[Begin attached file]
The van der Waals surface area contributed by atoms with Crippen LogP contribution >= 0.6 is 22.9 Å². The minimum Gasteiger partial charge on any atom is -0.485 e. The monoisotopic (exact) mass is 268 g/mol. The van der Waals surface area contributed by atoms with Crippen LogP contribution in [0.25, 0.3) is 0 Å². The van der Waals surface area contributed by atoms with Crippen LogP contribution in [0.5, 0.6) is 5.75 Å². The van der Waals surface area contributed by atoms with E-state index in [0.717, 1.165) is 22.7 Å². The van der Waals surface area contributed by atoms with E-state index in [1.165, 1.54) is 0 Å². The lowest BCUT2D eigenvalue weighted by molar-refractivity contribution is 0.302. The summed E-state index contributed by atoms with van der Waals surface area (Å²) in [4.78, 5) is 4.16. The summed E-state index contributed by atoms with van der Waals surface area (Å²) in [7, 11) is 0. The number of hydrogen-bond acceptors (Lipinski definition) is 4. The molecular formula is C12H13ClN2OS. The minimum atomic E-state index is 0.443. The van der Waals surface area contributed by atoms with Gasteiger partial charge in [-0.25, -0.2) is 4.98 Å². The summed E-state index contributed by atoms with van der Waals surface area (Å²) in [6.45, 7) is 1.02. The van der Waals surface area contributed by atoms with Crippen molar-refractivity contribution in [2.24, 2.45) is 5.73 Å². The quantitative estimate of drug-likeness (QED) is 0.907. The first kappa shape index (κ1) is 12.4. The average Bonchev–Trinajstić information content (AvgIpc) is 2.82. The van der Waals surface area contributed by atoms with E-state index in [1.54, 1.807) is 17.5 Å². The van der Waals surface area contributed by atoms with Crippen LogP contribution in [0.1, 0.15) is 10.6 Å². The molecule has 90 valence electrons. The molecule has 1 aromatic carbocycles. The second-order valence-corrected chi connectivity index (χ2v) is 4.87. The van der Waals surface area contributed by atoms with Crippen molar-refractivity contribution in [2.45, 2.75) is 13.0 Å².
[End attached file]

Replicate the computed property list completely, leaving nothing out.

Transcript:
The van der Waals surface area contributed by atoms with Crippen LogP contribution >= 0.6 is 22.9 Å². The minimum Gasteiger partial charge on any atom is -0.485 e. The monoisotopic (exact) mass is 268 g/mol. The van der Waals surface area contributed by atoms with Crippen LogP contribution in [0.25, 0.3) is 0 Å². The van der Waals surface area contributed by atoms with Crippen LogP contribution in [0.5, 0.6) is 5.75 Å². The van der Waals surface area contributed by atoms with E-state index in [0.717, 1.165) is 22.7 Å². The van der Waals surface area contributed by atoms with E-state index in [1.165, 1.54) is 0 Å². The lowest BCUT2D eigenvalue weighted by molar-refractivity contribution is 0.302. The summed E-state index contributed by atoms with van der Waals surface area (Å²) in [4.78, 5) is 4.16. The summed E-state index contributed by atoms with van der Waals surface area (Å²) in [7, 11) is 0. The number of hydrogen-bond acceptors (Lipinski definition) is 4. The molecular formula is C12H13ClN2OS. The minimum atomic E-state index is 0.443. The van der Waals surface area contributed by atoms with Gasteiger partial charge in [-0.25, -0.2) is 4.98 Å². The summed E-state index contributed by atoms with van der Waals surface area (Å²) in [6.45, 7) is 1.02. The van der Waals surface area contributed by atoms with Crippen molar-refractivity contribution in [2.24, 2.45) is 5.73 Å². The quantitative estimate of drug-likeness (QED) is 0.907. The first kappa shape index (κ1) is 12.4. The average Bonchev–Trinajstić information content (AvgIpc) is 2.82. The van der Waals surface area contributed by atoms with E-state index in [1.54, 1.807) is 17.5 Å². The van der Waals surface area contributed by atoms with Crippen LogP contribution in [0.1, 0.15) is 10.6 Å². The molecule has 90 valence electrons. The molecule has 1 aromatic carbocycles. The second-order valence-corrected chi connectivity index (χ2v) is 4.87. The van der Waals surface area contributed by atoms with Crippen molar-refractivity contribution in [2.45, 2.75) is 13.0 Å².